September 18, 2022


news photo

The location being considered for a par-3 golf course in Sun City. Brigid Cooley photo

 

 

Sun City explores new par-3 golf course

Some residents concerned possible 9-hole course would replace natural space

By BRIGID COOLEY 

A new par-3 golf course may be on its way to Sun City. 

Information surrounding preliminary plans was shared by the Sun City Community Association on August 27 via a Special Golf Communicator email alert sent to subscribed community members. 

“Pulte, the developer, has informed Sun City Texas Community Association that they are willing to provide funds for a par three golf course within Sun City,” the email reads. “The preferred location is to be near an existing clubhouse and golf maintenance facility to utilize existing staff and equipment. CA staff are currently looking at locations within the community that will allow enough area for the additional course to be constructed.”

Sun City is a golf-course community for those aged 55 and older in the northwest corner of Georgetown. Originally developed as a Del Webb community, it is now owned and operated by Pulte. 

According to Jim Romine, executive director of the Sun City Community Association, discussions surrounding the course have been taking place since the beginning of the year.  

Once built, the 9-hole course will be the first of its size in the community, joining three existing 18-hole golf courses.

Since discussions began, the Community Association has been considering various criteria to determine the best location, Mr. Romine said. He said considerations include proximity to nearby homes, access to non-potable water, maintenance requirements and whether the land is adjacent to an existing golf course, which would mitigate the need for additional staffing or purchasing extra maintenance equipment. 

While an exact location has not been finalized, the association is eying roughly 9 acres of land located just southeast of Sun City Boulevard and Dove Hollow intersection and adjacent to White Wing Golf Course. 

The land is part of the White Wing Golf Course property, Mr. Romine told the Sun in a statement. If selected, approximately 5 acres would be turfed, while the other 4 acres would remain native, he said. 

Residents raise concerns 

For some Sun City residents — such as Martin Byhower — the addition of the golf course in the location being considered raises environmental concerns. 

Mr. Byhower moved to Sun City roughly seven years ago, enticed by the biodiversity found in the area. He guides nature and birding walks and is involved in local conservation groups and efforts. 

The addition of a par-3 golf course, and especially in the location near Dove Hollow that is being considered, concerns Mr. Byhower because he said he believes it will lead to many mature trees and native plants being cut down during the construction process. 

“If [the Community Association is] truly talking about the land at [the Sun City Boulevard and Dove Hollow] intersection, that is mature riparian tree-rich habitat with no room for golf unless they remove most or all of the trees,” Mr. Byhower told the Sun. “It is also at a crossing where cave swallows nest and [near] where Berry Creek crosses Sun City Boulevard, which is where one of the richest wildlife areas I know of in Central Texas exists.”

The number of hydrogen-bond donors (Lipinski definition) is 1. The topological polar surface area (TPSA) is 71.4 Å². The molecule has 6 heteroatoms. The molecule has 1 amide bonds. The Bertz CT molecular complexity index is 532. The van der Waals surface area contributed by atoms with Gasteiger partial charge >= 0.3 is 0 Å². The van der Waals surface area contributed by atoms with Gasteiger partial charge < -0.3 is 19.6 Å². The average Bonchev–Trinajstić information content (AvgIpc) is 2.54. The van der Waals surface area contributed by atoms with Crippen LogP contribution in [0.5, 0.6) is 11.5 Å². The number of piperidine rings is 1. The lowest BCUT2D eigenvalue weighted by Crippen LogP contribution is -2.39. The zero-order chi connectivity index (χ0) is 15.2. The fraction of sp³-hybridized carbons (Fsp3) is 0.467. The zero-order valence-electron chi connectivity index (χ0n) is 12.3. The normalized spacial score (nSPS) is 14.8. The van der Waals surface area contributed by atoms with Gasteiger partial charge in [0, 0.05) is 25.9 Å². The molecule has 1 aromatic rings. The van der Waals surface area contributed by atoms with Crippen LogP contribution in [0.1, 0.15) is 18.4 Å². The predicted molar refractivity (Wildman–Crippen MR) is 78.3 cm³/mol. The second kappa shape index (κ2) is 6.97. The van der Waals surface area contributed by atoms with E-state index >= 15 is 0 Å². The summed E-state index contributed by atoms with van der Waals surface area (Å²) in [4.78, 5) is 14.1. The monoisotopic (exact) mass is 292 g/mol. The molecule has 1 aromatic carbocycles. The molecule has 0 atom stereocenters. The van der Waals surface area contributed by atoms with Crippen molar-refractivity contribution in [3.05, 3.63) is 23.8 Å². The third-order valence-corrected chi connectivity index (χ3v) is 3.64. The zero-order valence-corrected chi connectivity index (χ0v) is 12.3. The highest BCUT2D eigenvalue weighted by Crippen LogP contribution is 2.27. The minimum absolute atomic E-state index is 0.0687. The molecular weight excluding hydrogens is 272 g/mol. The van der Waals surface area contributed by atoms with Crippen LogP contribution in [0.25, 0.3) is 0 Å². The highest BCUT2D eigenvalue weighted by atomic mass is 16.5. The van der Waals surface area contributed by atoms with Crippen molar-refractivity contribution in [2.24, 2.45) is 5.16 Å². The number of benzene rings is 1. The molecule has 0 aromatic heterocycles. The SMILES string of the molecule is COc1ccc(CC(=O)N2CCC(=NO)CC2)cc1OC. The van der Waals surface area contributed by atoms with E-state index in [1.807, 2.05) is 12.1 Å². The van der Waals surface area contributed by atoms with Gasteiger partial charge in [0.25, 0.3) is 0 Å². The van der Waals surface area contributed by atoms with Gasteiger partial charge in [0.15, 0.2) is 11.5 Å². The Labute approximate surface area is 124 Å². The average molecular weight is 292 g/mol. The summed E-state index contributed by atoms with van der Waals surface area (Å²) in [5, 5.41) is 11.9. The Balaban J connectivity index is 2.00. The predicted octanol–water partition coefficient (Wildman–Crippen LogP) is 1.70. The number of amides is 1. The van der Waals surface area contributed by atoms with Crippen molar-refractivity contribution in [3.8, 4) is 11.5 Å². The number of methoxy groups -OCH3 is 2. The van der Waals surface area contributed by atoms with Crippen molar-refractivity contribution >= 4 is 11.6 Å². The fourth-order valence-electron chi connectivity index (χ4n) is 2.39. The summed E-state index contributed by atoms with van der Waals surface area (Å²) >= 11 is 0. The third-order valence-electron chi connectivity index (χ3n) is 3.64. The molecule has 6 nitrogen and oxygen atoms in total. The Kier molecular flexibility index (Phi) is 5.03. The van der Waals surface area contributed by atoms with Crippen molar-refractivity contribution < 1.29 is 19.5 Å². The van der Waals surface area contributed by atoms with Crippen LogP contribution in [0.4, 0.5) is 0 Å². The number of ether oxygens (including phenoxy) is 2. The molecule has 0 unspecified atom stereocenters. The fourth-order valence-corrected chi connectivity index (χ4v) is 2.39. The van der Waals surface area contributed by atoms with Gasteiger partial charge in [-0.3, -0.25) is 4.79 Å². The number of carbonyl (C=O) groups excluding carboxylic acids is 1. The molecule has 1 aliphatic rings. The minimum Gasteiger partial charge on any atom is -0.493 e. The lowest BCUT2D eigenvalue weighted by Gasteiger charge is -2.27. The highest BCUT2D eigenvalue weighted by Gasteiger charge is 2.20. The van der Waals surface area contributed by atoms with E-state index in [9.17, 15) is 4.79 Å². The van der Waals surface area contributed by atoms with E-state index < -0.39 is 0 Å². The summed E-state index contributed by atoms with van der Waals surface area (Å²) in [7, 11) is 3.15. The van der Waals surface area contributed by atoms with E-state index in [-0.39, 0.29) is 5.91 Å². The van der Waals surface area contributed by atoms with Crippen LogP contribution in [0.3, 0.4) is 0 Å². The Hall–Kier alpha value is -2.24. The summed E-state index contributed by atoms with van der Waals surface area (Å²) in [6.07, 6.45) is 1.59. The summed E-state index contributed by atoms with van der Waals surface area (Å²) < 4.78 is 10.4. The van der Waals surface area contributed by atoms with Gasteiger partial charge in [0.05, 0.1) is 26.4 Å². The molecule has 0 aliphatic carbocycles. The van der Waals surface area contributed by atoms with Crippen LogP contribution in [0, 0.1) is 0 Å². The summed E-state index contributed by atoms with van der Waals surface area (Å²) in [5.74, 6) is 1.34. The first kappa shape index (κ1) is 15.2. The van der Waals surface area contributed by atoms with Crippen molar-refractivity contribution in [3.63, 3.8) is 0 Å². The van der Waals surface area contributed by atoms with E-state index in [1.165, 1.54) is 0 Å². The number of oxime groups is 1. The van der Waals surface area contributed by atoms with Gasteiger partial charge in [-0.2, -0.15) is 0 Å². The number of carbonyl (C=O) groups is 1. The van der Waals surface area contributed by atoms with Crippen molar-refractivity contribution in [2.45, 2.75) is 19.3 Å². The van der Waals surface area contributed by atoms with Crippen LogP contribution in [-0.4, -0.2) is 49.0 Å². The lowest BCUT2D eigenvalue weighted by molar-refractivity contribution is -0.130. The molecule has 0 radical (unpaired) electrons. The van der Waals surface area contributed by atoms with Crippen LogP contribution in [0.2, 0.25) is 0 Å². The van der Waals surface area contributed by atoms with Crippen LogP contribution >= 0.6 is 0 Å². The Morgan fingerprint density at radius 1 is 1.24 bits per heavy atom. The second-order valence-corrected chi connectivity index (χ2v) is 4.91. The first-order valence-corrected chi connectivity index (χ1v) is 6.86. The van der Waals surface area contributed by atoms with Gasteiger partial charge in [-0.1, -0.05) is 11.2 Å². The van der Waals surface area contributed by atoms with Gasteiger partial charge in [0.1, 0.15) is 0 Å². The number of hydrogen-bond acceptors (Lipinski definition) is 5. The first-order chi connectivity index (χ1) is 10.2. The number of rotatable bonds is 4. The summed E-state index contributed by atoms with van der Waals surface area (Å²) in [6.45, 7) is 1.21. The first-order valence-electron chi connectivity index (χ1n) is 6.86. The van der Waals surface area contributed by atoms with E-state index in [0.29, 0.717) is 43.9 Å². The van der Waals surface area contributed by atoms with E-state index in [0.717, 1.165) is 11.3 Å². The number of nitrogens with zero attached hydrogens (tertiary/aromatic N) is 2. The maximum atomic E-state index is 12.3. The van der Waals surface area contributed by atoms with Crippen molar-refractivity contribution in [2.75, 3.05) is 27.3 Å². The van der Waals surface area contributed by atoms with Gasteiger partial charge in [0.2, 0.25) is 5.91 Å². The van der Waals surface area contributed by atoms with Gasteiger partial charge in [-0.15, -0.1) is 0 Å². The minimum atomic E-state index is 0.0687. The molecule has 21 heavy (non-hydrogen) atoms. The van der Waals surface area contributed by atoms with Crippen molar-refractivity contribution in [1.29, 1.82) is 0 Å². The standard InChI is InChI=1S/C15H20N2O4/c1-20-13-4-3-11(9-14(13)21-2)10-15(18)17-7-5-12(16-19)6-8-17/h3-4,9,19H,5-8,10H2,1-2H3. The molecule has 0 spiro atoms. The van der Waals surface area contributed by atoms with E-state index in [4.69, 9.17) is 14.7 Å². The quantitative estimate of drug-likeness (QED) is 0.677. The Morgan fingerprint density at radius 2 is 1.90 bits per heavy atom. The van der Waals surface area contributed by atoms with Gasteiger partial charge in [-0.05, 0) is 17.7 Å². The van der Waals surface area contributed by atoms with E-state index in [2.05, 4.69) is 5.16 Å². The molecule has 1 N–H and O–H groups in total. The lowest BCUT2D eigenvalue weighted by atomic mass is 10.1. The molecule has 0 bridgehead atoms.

Mr. Byhower’s concerns are echoed by Catherine Morales, who lives along Hills of Texas Trail, roughly a mile south of the intersection being considered. 

“For any reason, cutting down mature trees to make room for a golf course makes absolutely no sense,” Ms. Morales said. 

Additionally, Ms. Morales said the Community Association did a poor job of informing nearby residents about plans being considered, noting the Special Golf Communicator was the first public notification she saw regarding the project. Not every resident is signed up to receive those email alerts, she said. 

Mr. Romine said the Community Association will keep trees in mind as they continue pursuing the specific location for the project, noting developers plan to “work within the existing trees” and plan to “maintain the existing feel of the property.” He also said there are funds available in the project proposal to replace trees.

These replacements are still viewed as a loss by Mr. Byhower, who said there is no real way to replace decades-old native trees. 

As the project progresses, Mr. Romine said the Community Associations aims to allow for resident input. 

“Once a suitable location has been determined, we will ask our committees for their support,” Mr. Romine said. “We will also host a town hall to share the plans and answer questions and will ultimately ask the Community Association Board for their approval.  All these meetings will be open and will allow for resident input.” 

The Community Association’s Board of Directors is made up of three representatives designated by Pulte and four representatives elected by residents, with Pulte representatives getting one whole vote during board decisions and resident elected members getting a half vote each. 

Mr. Romine suggests those interested in keeping up-to-date with project progress should watch for further communication from the Community Association and attend committee meetings to share their concerns.